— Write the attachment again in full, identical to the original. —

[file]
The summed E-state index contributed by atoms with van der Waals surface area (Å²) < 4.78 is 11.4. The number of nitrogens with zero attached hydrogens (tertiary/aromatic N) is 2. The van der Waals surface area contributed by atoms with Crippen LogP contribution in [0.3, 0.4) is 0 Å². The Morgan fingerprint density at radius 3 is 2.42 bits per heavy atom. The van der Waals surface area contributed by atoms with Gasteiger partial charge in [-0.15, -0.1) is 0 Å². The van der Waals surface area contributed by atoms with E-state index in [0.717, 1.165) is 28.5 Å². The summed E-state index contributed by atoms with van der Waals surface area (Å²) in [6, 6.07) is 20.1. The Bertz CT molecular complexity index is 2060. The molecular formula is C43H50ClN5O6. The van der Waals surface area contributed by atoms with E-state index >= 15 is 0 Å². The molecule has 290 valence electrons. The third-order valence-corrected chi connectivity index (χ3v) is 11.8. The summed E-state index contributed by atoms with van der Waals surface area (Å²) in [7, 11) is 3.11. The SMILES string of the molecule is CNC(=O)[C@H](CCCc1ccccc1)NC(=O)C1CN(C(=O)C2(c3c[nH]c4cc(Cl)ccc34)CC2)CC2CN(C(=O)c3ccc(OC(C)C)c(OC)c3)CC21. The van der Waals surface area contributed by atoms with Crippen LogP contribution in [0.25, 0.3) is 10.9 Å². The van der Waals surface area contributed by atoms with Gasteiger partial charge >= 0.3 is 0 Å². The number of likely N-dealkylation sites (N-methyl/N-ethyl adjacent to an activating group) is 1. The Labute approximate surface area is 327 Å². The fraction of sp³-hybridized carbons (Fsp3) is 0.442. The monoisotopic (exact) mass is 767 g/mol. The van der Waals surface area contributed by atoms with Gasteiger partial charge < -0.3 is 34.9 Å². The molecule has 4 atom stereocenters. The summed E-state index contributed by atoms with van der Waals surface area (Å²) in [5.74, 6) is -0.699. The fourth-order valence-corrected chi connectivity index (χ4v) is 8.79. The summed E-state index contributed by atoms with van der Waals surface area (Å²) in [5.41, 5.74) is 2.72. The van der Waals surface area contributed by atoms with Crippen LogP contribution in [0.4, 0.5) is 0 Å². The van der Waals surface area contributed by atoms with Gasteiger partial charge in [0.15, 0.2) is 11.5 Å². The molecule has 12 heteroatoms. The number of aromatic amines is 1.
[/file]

The summed E-state index contributed by atoms with van der Waals surface area (Å²) < 4.78 is 11.4. The number of nitrogens with zero attached hydrogens (tertiary/aromatic N) is 2. The van der Waals surface area contributed by atoms with Crippen LogP contribution in [0.3, 0.4) is 0 Å². The Morgan fingerprint density at radius 3 is 2.42 bits per heavy atom. The van der Waals surface area contributed by atoms with Gasteiger partial charge in [-0.15, -0.1) is 0 Å². The van der Waals surface area contributed by atoms with E-state index in [0.717, 1.165) is 28.5 Å². The summed E-state index contributed by atoms with van der Waals surface area (Å²) in [6, 6.07) is 20.1. The Bertz CT molecular complexity index is 2060. The molecular formula is C43H50ClN5O6. The van der Waals surface area contributed by atoms with E-state index >= 15 is 0 Å². The molecule has 290 valence electrons. The third-order valence-corrected chi connectivity index (χ3v) is 11.8. The summed E-state index contributed by atoms with van der Waals surface area (Å²) in [7, 11) is 3.11. The SMILES string of the molecule is CNC(=O)[C@H](CCCc1ccccc1)NC(=O)C1CN(C(=O)C2(c3c[nH]c4cc(Cl)ccc34)CC2)CC2CN(C(=O)c3ccc(OC(C)C)c(OC)c3)CC21. The van der Waals surface area contributed by atoms with Crippen LogP contribution in [0.25, 0.3) is 10.9 Å². The van der Waals surface area contributed by atoms with Gasteiger partial charge >= 0.3 is 0 Å². The number of likely N-dealkylation sites (N-methyl/N-ethyl adjacent to an activating group) is 1. The Labute approximate surface area is 327 Å². The fraction of sp³-hybridized carbons (Fsp3) is 0.442. The monoisotopic (exact) mass is 767 g/mol. The van der Waals surface area contributed by atoms with Gasteiger partial charge < -0.3 is 34.9 Å². The molecule has 4 atom stereocenters. The summed E-state index contributed by atoms with van der Waals surface area (Å²) in [5.74, 6) is -0.699. The fourth-order valence-corrected chi connectivity index (χ4v) is 8.79. The summed E-state index contributed by atoms with van der Waals surface area (Å²) in [5.41, 5.74) is 2.72. The van der Waals surface area contributed by atoms with Crippen LogP contribution in [0.4, 0.5) is 0 Å². The van der Waals surface area contributed by atoms with Gasteiger partial charge in [0.15, 0.2) is 11.5 Å². The molecule has 12 heteroatoms. The number of aromatic amines is 1.